Microsoft has officially confirmed that the proposed acquisition of Activision Blizzard has been approved in China. The statement to GamesIndustry.biz reads:
"China's unconditional approval of the Activision Blizzard acquisition is in line with the decisions of authorities in the European Union and Japan, a total of 37 countries with a population of more than 2 billion people.
The acquisition, combined with our recent commitments to the European Commission, will enable consumers around the world to play more games on more devices."
Microsoft has cleared another hurdle on its way to acquiring Activision Blizzard.
- Consent to buy out the publisher was expressed by China's state council concerned with ensuring an adequate level of competition in the country's market.
- Importantly, the approval was given unconditionally.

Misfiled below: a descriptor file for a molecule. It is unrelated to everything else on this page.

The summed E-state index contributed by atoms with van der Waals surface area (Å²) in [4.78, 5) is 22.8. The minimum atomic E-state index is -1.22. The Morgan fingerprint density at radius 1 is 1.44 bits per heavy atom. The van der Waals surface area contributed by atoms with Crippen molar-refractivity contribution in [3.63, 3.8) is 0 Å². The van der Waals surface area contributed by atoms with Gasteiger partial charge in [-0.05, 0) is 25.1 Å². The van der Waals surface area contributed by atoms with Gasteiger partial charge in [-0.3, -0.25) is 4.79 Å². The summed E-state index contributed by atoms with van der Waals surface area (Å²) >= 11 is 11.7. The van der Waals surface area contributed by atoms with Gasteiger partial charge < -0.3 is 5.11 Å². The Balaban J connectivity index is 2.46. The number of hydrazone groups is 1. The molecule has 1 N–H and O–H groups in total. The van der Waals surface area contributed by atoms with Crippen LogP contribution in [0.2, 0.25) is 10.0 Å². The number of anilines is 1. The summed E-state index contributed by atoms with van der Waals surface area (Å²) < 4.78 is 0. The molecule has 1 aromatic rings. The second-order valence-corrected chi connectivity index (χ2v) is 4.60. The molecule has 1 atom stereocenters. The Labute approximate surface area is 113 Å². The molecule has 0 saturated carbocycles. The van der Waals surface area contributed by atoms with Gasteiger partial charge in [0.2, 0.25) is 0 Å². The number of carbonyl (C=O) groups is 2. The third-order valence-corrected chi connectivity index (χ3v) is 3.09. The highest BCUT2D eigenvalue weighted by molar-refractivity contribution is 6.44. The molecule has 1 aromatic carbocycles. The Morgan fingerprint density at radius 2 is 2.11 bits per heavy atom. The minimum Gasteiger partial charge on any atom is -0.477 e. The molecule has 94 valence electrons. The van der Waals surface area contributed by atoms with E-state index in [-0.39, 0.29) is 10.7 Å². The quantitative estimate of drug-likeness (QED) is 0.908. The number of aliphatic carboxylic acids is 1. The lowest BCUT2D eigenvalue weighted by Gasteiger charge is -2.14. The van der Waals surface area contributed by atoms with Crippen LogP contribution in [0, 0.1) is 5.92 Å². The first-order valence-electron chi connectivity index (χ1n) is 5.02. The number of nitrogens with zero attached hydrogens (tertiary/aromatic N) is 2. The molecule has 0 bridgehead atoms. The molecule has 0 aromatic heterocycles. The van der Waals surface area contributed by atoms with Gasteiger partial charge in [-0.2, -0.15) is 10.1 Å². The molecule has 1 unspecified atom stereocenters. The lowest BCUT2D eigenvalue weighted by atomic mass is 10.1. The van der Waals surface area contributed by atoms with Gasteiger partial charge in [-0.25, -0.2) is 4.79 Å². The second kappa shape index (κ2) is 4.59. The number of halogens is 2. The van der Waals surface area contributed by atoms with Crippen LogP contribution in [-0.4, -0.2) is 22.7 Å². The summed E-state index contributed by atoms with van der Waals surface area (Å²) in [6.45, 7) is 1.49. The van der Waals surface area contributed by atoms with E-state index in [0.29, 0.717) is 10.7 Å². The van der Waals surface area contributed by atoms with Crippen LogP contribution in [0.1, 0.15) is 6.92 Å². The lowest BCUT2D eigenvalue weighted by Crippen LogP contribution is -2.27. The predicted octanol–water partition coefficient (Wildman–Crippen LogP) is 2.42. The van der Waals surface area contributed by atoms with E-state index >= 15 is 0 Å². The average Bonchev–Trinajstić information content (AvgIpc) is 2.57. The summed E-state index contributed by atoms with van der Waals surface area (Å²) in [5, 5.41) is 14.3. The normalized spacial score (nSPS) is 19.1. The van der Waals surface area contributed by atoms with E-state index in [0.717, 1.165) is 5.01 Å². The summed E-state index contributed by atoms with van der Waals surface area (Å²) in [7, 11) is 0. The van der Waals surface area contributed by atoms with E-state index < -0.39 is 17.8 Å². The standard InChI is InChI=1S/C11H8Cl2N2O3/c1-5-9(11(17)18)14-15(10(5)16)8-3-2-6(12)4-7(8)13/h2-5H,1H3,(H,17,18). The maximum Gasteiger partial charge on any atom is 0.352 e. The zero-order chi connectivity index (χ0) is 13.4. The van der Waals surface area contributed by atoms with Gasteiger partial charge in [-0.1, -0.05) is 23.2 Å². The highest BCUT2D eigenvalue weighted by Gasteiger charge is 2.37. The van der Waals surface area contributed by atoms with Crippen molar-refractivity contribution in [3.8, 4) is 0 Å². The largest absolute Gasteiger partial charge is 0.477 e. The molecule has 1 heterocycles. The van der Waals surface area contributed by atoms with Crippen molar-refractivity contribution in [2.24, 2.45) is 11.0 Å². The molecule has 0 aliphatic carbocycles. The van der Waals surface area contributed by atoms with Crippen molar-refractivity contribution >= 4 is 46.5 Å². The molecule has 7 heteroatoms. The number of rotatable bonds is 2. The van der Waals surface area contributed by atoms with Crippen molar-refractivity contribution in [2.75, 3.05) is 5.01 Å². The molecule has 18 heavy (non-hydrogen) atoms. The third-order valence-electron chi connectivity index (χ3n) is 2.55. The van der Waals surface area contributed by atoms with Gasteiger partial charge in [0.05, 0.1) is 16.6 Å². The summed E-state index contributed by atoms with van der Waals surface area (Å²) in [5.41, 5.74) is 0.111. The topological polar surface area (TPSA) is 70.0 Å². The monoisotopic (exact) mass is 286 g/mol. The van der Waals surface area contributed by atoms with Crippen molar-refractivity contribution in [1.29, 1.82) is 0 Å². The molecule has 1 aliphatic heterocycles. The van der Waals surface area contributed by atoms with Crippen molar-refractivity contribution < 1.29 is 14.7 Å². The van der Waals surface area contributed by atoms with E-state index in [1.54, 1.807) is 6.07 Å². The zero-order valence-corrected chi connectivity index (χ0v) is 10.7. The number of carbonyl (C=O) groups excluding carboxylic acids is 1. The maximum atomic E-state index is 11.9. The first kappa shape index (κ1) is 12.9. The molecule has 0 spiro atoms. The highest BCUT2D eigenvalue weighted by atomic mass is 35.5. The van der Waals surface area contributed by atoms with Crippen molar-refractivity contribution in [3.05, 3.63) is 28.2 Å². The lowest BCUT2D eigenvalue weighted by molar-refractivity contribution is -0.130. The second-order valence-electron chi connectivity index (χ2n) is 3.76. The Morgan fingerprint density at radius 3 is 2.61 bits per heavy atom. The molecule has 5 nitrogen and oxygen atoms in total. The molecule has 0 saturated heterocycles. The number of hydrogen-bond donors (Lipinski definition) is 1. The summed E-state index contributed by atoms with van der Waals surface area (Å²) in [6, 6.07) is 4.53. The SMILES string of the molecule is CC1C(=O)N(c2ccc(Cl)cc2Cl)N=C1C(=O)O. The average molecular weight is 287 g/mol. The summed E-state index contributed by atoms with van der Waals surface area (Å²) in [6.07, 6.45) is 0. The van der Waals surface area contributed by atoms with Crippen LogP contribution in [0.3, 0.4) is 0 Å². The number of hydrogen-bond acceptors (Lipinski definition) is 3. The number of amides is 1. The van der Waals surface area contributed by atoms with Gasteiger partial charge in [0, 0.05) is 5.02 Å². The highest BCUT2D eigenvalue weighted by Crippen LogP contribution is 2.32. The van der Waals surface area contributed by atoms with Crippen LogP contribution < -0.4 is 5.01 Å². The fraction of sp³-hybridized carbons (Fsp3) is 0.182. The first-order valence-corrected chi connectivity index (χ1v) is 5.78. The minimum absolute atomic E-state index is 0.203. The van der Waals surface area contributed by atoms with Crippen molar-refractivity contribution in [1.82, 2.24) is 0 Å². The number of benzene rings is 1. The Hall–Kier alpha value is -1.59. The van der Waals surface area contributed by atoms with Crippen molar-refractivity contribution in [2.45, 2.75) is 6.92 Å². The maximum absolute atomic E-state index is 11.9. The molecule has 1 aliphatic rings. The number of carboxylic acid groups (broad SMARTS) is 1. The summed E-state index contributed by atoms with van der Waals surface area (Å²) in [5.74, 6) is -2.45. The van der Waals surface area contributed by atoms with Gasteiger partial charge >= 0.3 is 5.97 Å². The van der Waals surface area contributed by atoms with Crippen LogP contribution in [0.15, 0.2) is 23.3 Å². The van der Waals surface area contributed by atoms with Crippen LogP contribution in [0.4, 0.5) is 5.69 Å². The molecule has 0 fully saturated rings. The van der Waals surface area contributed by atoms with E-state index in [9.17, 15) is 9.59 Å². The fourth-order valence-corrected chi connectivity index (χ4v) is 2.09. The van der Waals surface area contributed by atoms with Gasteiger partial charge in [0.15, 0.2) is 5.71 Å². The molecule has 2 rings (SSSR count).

- This is the 37th country that has approved Microsoft's acquisition of Activision Blizzard.
Recall that recently approval for the merger was given by the European Commission. In this case, however, it did not take place unconditionally - Microsoft had to accept commitments that would allay concerns about the impact of the deal on competition in the gaming market, as well as ensure improvements in the cloud gaming segment.
Currently, there are still two major obstacles standing in the way of finalizing the acquisition. The biggest is the UK's Competition and Markets Authority (CMA), which has not given its approval for the deal, fearing its impact on the development of the cloud gaming market. Microsoft will appeal the decision
The second hurdle to overcome is the US Federal Trade Commission (FTC), which is also hostile to the acquisition. This case will find an end in the courtroom, with an evidentiary hearing to be held on August 2, this year.
Recall that Microsoft announced plans to acquire Activision Blizzard early last year. The main concern of various authorities is the popularity of Call of Duty, which could be used to reduce competition in the game market. The Redmond giant assures that there are no such plans and has signed agreements with a number of companies (including Nintendo and Nvidia) with commitments to release the next installments of CoD on their platforms for many years.
- Microsoft - official website
- Activision Blizzard - official website